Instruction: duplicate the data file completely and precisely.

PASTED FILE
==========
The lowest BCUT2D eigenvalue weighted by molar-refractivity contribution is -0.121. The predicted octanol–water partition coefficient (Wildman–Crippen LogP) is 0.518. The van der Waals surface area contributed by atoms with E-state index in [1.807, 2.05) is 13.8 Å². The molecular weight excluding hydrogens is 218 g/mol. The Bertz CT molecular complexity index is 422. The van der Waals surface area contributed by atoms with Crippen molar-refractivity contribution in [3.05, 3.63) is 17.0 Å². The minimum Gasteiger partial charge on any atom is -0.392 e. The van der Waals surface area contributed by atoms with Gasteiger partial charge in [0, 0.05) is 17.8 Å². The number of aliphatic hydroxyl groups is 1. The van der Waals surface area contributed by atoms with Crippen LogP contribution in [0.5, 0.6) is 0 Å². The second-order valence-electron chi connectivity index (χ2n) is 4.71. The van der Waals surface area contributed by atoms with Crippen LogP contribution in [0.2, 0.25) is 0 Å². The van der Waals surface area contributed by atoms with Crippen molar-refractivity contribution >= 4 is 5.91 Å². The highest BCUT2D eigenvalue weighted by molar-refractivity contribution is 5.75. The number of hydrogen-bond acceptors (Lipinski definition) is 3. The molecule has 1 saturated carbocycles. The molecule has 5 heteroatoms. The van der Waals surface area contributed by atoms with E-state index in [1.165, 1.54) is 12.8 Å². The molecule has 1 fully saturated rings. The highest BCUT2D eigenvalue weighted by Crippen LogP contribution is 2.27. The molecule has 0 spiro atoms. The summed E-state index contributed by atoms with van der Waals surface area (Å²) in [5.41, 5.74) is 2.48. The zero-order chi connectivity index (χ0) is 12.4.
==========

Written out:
The lowest BCUT2D eigenvalue weighted by molar-refractivity contribution is -0.121. The predicted octanol–water partition coefficient (Wildman–Crippen LogP) is 0.518. The van der Waals surface area contributed by atoms with E-state index in [1.807, 2.05) is 13.8 Å². The molecular weight excluding hydrogens is 218 g/mol. The Bertz CT molecular complexity index is 422. The van der Waals surface area contributed by atoms with Crippen molar-refractivity contribution in [3.05, 3.63) is 17.0 Å². The minimum Gasteiger partial charge on any atom is -0.392 e. The van der Waals surface area contributed by atoms with Gasteiger partial charge in [0, 0.05) is 17.8 Å². The number of aliphatic hydroxyl groups is 1. The van der Waals surface area contributed by atoms with Crippen LogP contribution in [0.5, 0.6) is 0 Å². The second-order valence-electron chi connectivity index (χ2n) is 4.71. The van der Waals surface area contributed by atoms with Crippen LogP contribution in [0.2, 0.25) is 0 Å². The van der Waals surface area contributed by atoms with Crippen molar-refractivity contribution >= 4 is 5.91 Å². The highest BCUT2D eigenvalue weighted by molar-refractivity contribution is 5.75. The number of hydrogen-bond acceptors (Lipinski definition) is 3. The molecule has 1 saturated carbocycles. The molecule has 5 heteroatoms. The van der Waals surface area contributed by atoms with E-state index in [1.165, 1.54) is 12.8 Å². The molecule has 1 fully saturated rings. The highest BCUT2D eigenvalue weighted by Crippen LogP contribution is 2.27. The molecule has 0 spiro atoms. The summed E-state index contributed by atoms with van der Waals surface area (Å²) in [5.41, 5.74) is 2.48. The zero-order chi connectivity index (χ0) is 12.4.